A $295 Billion Fund Says Central Banks May Top Inflation Targets

  • Inflation estimates to be met or exceeded: Neuberger Berman
  • Treasury yields are climbing as price pressures build in U.S.

Saxo Bank's Jakobsen Says the Market Is Getting Inflation Wrong

Not only will central banks meet their inflation targets, they may even exceed them.

That’s the view of Neuberger Berman Group LLC’s chief investment officer for fixed income, Brad Tank, who says rising inflation and interest rates mean the return of market volatility recently is something investors need to get used to.

“We are now in a transition from an environment in which inflation clearly was not meeting central bank targets to one in which inflation will meet those targets -- but could also exceed them,” Tank wrote in a report dated Feb. 18. from the firm, which manages $295 billion.

Inflation on the Rise

U.S. consumer prices jumped more than forecast last month

Source: Bureau of Labor Statistics

With inflation still under control and well below targets at central banks in the U.S., Japan and Europe, there are now reasons to indicate its return isn’t far off after its absence confounded strategists and indeed the Fed for much of last year. The International Monetary Fund predicts a global economic expansion of 3.9 percent this year and next, which would be the fastest since 2011.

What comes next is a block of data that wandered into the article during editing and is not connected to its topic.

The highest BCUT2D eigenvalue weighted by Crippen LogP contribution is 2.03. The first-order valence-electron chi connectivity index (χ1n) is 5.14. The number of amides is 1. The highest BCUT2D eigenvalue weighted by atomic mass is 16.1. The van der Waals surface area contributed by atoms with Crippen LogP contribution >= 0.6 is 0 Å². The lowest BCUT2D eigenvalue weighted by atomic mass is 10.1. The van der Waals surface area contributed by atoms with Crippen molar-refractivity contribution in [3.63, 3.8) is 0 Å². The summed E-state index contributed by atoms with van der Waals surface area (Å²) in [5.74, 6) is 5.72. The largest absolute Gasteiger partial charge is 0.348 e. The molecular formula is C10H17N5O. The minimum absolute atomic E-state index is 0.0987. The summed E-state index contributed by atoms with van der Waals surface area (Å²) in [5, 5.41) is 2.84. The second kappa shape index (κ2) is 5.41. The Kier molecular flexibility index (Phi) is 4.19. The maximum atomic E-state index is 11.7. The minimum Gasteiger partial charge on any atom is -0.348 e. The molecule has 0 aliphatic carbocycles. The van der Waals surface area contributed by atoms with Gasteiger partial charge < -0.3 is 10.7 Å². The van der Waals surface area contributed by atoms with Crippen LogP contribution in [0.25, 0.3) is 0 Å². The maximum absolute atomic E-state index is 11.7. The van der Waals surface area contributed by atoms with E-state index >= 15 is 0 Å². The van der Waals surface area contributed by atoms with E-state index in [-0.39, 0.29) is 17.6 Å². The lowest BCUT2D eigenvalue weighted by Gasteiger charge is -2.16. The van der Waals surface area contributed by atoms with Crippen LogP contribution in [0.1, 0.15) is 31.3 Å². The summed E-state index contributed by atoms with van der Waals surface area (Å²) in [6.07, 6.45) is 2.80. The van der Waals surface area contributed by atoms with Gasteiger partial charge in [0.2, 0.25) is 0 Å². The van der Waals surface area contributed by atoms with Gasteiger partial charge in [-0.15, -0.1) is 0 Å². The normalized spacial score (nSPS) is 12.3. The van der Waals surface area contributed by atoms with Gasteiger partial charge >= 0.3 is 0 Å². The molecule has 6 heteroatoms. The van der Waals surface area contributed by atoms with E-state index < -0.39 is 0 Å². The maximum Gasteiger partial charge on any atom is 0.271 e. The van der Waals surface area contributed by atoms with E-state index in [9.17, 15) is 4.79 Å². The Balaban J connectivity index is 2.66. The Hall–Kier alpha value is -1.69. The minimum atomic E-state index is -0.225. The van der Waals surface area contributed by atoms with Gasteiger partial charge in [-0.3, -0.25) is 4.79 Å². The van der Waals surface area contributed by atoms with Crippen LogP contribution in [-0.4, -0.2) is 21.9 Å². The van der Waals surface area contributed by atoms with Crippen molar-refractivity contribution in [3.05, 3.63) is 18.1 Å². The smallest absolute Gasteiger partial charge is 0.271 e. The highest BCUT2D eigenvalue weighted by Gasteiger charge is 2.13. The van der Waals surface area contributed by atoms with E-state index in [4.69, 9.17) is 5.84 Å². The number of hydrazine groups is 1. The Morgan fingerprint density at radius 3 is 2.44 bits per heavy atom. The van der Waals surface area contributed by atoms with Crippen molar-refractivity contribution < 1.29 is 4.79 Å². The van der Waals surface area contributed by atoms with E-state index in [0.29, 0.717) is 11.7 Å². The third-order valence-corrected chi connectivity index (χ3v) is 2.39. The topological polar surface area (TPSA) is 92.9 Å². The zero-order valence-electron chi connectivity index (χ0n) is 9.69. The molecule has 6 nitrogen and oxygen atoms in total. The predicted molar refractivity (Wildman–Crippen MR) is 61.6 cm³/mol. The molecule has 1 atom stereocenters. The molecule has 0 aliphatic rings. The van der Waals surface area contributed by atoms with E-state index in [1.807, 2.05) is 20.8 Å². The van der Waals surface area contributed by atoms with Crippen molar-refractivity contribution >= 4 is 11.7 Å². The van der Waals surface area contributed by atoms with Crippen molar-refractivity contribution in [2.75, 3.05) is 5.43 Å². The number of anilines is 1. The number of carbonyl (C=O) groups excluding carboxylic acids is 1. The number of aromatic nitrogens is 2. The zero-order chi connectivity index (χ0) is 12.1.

A pronounced sell-off in U.S. government bonds since September -- an almost 1 percentage point increase in the yield on the 10-year Treasury note -- spilled over to equity markets this month as a measure of stock-market volatility soared. The Cboe Volatility Index, known as the VIX, remains at 21, almost 50 percent higher than the average over the past five years going into 2018.

“The shift to higher volatility is structural, not temporary, and directly related to expectations for higher inflation and higher interest rates,” Tank wrote in the report.

The worry for equity investors would be if policymakers react too slowly to rising price pressures in the economy, forcing them to ratchet up rates more quickly in a bid to contain spiraling inflation and choking off growth, he said.

Read why a JPMorgan strategist says inflation and rising wages could be good for stocks

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